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Centre de recherche
Tuesday, March 6 2018
Press release

Adolescent depression and reduced cognitive performance

MONTREAL, March 6, 2018 – Recent studies have shown that major depression is associated with a series of neuropsychological deficits, such as attention, memory, decision-making and behavioural inhibition deficits in adults and seniors. Although the rate of clinical depression in children and young teens is low, there are often sub-clinical symptoms of depression that emerge around age 13. A new study by researchers at CHU Sainte-Justine and Université de Montréal, published in the Journal of Affective Disorders, shows that early-onset depressive symptoms can affect cognition in adolescents. Depression in adolescence is associated with poorer performance in delayed recall memory and perceptual reasoning tasks. “Our findings suggest that adolescent onset depression is associated with reduced cognitive development, and these detrimental effects are even more prevalent in early adolescence,” specifies Mohammad H. Afzali, PhD, first author of the study.

To understand the connection between depression and neuropsychological functioning in adolescence, the research team followed a sample of 3,826 Canadian adolescents over a period of four years. “Using multi-level evaluation models, we were able to observe the concurrent and subsequent effects of depressive symptoms on the initial level and evolution of four neuropsychological domains—spatial working memory, delayed recall memory, perceptual reasoning, and inhibitory control,” explains Patricia Conrod, Researcher at CHU Sainte-Justine and Professor in the Department of Psychiatry at Université de Montréal. Findings suggest that over and above any potential pre-existing relationship between depression and cognitive functions, increases in depressive symptoms in a given year were associated with poorer performance in delayed recall memory and perceptual reasoning tasks that same year. Such symptoms were also shown to have longer-lasting effects on spatial working memory performance, which were observed even if depressive symptoms reduced to baseline levels. This demonstrates the persistent effects of depressive symptoms in certain cognitive areas.

The economic burden of mental disorders in Canada is estimated at 51 billion dollars per year. Psychopathology in adolescents carry high economic costs in terms of loss of productivity and poorer quality of life in relation to health, rehabilitation and incarceration. In better understanding the correlation that exists between mental disorders at adolescence and cognitive performance, the research team hopes to implement an early intervention program with young people who are at risk. “The sooner these vulnerable young people are provided with preventative interventions, the more we can protect them from the negative consequences of depression on neuropsychological outcomes,” says Mohammad H. Afzali.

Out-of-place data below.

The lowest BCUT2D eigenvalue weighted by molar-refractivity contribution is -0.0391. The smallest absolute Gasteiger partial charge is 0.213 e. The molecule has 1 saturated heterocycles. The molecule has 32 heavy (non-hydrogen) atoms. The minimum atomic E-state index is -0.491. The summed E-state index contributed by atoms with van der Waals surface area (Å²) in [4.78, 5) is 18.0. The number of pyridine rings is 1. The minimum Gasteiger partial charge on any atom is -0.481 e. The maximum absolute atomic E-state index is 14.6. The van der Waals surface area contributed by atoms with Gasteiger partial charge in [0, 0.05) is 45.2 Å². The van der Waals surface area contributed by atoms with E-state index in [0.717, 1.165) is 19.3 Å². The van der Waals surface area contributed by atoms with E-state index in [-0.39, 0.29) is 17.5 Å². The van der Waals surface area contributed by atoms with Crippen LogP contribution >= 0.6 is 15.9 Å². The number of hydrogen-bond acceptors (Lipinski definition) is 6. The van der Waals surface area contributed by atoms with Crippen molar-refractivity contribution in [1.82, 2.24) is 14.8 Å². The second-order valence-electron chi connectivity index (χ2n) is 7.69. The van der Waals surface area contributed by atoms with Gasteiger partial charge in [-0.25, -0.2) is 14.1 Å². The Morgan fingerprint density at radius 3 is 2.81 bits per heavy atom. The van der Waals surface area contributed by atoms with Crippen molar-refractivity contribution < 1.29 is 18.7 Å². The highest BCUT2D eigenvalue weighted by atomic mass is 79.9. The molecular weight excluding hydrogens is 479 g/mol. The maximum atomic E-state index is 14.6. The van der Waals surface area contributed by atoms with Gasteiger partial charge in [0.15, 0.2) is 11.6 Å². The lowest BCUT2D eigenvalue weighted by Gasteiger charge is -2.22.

In light of these findings, the researchers are highlighting the need for an in-depth examination of the neuropsychological correlates of depressive symptoms in adolescents. However, “adolescence is a time of great physical and emotional changes, and important neuromaturation,” adds Patricia Conrod. “Our findings suggest that depression has real, potentially long-term consequences on the child’s neuropsychological functioning. They highlight the need to increase early and preventive interventions in childhood depression.”

About the study

The article entitled “Effect of depressive symptoms on the evolution of neuropsychological functions over the course of adolescence” was published in the Journal of Affective Disorders in March 2018. The first author is Mohammad H. Afzali, PhD, postdoctoral research fellow, under Patricia Conrod. The primary author is Patricia Conrod, PhD, Researcher and Director of the Lab Venture laboratory at CHU Sainte-Justine, Full Professor in the Department of Psychiatry of Université de Montréal and holder of the Chair Dr Julien/Fondation Marcelle et Jean Coutu en pédiatrie sociale en communauté of Université de Montréal. The study was funded by the Canadian Institutes of Health Research (CIHR). Mohammad H. Afzali received a postdoctoral fellowship from the CIHR. Maeve Oleary-Barrett received a postdoctoral fellowship from the Luxembourg National Research Fund, and Patricia Conrod and Jean R. Séguin were supported by a Research Scholars – Senior Grant from the Fonds de recherche du Québec – Santé (FRQS). The authors do not report any biomedical financial interest or potential conflict of interest. The sponsors did not play any part in the preparation of the study, data collection, analysis, interpretation of findings, drafting of reports or submission of manuscripts.

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About the CHU Sainte-Justine Research Center

CHU Sainte-Justine Research Center is a leading mother-child research institution affiliated with Université de Montréal. It brings together more than 200 research investigators, including over 90 clinician scientists, as well as 450 graduate and postgraduate students focused on finding innovative prevention means, faster and less invasive treatments, as well as personalized approaches to medicine. The Center is part of CHU Sainte-Justine, which is the largest mother-child center in Canada and second pediatric center in North America. More on research.chusj.org


CHU Sainte-Justine

Maude Hoffmann
Communications, CHU Sainte-Justine Research Center

Media contact:
Mélanie Dallaire
Executive advisor – External communications
CHU Sainte-Justine
Office: 514-345-7707 / Pager: 514-415-5727


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